In a Nutshell
- The COVID-19 pandemic and the shift to remote learning forced Michigan to change how it counted students attending K-12 schools last year and how the state funded those schools.
- With a return to in-person learning for many districts this year, the state will require districts to count students physically present in their schools on student count day to claim the per-pupil funding guaranteed to each student.
- The return to the state’s “normal” student count practices does not alleviate concerns schools have about their fall enrollment numbers and the state dollars tied to those numbers.
Lansing lawmakers this week were putting in place the final pieces of next fiscal year’s state budget. This comes just one week before the start of the 2021-22 fiscal year (October 1) and nearly three full months after lawmakers left town for their traditional summer recess without meeting their legal deadline of July 1 to complete work on the upcoming state spending plan.
But, while all types of local governments, hospitals, universities and colleges, and many other public and private entities across the state had to wait for Lansing to craft a new budget, the state completed its budget for Michigan public schools in July. Governor Whitmer and legislative leaders reached consensus and passed the Fiscal Year 2021-22 (FY2022) School Aid budget before lawmakers recessed for summer in July, well in advance of the first day of school this fall.
This was good news for local public schools as it provided some clarity about the amount of state funding they could expect over the coming year. The state budget includes funding for everything from general school operations to financial support for specific student subpopulations such as economically-disadvantaged, special education, and English language learners. However, many of these state allocations are based on the number of students that physically show up to school on fall count day – a number that will not be known until October 6.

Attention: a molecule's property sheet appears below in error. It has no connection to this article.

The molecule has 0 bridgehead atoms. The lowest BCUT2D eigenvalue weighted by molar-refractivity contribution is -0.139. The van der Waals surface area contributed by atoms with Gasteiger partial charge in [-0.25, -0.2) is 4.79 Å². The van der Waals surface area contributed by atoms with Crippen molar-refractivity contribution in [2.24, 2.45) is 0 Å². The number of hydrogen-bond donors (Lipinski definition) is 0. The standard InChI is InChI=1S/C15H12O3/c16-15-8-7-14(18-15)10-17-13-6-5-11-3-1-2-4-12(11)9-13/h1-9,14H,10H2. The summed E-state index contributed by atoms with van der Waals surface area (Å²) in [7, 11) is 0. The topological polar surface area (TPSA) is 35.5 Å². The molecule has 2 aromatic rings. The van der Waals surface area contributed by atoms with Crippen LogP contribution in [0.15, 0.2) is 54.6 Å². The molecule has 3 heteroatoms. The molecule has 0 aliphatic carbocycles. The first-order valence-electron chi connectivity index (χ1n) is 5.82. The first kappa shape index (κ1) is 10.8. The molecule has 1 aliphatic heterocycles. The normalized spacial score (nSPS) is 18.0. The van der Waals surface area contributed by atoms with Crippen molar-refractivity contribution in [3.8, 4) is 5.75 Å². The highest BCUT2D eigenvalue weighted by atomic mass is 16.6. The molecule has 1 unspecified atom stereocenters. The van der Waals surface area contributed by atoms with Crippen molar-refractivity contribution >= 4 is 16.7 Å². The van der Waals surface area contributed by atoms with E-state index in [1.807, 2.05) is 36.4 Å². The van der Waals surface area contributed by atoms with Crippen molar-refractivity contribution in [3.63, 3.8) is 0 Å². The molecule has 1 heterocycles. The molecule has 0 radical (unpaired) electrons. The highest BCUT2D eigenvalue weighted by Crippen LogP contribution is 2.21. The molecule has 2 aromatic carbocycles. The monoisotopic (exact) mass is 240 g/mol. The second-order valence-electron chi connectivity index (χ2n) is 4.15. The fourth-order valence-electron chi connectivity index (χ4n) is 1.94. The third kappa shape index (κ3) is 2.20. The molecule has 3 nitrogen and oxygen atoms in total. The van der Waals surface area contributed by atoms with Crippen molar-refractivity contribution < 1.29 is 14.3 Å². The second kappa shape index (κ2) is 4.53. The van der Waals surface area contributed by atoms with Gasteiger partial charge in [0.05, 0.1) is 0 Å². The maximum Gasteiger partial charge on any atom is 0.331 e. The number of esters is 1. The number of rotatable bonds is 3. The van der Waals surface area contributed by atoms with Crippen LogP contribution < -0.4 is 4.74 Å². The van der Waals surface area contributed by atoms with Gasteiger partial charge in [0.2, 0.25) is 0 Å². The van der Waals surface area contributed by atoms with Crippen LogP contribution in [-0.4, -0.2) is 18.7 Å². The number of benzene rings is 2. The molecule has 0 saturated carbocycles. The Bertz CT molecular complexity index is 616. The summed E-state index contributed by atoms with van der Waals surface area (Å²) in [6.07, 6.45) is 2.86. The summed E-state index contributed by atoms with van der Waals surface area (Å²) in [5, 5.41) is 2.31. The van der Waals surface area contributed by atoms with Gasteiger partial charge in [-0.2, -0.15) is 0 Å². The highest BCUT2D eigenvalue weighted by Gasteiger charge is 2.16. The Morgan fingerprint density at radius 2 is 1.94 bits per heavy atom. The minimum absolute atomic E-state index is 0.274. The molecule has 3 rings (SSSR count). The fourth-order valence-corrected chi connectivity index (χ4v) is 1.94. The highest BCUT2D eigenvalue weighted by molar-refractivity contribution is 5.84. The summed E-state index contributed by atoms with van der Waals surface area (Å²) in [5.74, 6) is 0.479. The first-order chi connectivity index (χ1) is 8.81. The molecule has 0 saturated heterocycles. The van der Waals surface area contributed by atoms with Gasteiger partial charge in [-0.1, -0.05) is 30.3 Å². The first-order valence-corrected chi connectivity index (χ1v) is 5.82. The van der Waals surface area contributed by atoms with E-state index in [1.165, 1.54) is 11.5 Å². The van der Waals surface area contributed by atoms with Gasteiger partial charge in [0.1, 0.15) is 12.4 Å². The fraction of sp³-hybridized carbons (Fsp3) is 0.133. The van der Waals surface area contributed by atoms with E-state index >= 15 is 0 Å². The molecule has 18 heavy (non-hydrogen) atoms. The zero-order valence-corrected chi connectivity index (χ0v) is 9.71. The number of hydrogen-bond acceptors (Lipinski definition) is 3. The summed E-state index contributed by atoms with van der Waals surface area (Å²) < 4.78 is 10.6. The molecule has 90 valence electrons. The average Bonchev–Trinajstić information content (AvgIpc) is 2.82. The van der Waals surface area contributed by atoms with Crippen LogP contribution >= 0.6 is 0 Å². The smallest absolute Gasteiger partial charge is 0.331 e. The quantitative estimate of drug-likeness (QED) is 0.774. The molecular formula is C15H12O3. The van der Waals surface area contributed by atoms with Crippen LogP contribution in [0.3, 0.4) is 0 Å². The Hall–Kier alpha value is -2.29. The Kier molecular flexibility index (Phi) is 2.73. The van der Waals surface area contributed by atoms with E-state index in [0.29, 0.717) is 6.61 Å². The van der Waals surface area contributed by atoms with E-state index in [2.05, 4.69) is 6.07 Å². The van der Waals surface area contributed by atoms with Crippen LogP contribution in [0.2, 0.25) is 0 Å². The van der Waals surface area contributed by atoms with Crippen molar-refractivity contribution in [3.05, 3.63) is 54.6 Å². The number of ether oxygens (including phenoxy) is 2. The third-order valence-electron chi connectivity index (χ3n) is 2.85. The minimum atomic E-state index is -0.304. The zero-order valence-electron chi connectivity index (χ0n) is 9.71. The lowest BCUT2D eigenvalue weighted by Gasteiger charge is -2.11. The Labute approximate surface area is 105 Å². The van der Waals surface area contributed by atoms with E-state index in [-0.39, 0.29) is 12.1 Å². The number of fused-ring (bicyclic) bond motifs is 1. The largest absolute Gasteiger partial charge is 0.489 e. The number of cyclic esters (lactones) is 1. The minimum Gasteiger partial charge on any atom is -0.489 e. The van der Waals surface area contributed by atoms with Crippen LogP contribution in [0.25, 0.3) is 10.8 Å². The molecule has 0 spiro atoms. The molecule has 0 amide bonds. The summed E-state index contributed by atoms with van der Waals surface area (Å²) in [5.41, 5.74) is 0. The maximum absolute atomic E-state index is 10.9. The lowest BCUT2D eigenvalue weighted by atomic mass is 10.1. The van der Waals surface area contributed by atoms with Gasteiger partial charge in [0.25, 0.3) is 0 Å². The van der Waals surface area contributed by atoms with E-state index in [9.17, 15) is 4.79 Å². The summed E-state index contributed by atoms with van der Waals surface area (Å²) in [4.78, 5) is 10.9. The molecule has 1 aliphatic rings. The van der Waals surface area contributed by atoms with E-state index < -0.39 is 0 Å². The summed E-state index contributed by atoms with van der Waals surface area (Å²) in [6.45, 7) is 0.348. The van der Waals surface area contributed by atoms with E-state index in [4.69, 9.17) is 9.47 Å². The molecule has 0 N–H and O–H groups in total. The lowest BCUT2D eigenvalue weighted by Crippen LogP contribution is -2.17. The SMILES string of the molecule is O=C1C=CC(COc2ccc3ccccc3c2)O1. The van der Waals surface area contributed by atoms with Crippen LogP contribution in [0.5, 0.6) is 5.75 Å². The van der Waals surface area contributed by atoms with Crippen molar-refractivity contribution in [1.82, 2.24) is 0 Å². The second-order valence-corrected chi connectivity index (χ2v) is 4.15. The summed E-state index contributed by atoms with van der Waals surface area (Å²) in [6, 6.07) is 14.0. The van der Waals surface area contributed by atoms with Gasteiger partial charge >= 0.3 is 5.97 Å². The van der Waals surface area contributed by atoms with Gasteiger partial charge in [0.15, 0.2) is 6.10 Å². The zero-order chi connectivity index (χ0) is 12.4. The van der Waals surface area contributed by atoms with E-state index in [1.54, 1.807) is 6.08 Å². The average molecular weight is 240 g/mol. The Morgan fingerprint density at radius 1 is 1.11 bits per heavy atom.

One part of the funding equation already set
As we noted in our previous analysis of the FY2022 School Aid budget, lawmakers used the very healthy School Aid Fund revenue projections to eliminate long-standing per-pupil funding inequities across schools. Specifically, the FY2022 budget closes a $418 per-pupil gap that existed between the state’s lowest-spending districts and higher-spending districts. This finalizes a journey to equalize per-pupil funding across the state initiated in 1994 with the Proposal A school funding system.
This historic funding decision cost the budget nearly $723 million because approximately two-thirds of Michigan’s 1.5 million public K-12 students received the minimum foundation amount ($8,111) last year. In finally closing this funding gap (originally $2,300 in FY1995), all Michigan public K-12 school districts, charter and traditional alike, will now receive the same $8,700 per-student foundation grant.
The foundation grant provides the bulk of the operating funding schools receive each year, but it is only one piece of the fiscal puzzle. While the School Aid budget establishes the amount of per-pupil funding tied to each student enrolled, the actual enrollment numbers are based on attendance taken in early October. Thus, a substantial amount of a school’s overall operational funding for the year is determined by the official student counts. The upcoming October 6 student count day will look very different from last year’s when very few students were attending school in-person and physically present on count day.
Things looked really different this time last year
This fall marks the third school year affected by the COVID-19 pandemic. At the onset of the pandemic in spring 2020, schools scrambled to pivot to remote instruction as schools were forced to close their doors through the remainder of the year. The start of the school year last fall, just six months into the pandemic, was anything but normal for public education. Even the basic task of taking attendance was a challenge. Because many schools had moved to remote learning only, while others offered a hybrid model of instruction, counting students physically present in a school building on a particular day was not an option. The state did not have a method for counting students attending school virtually.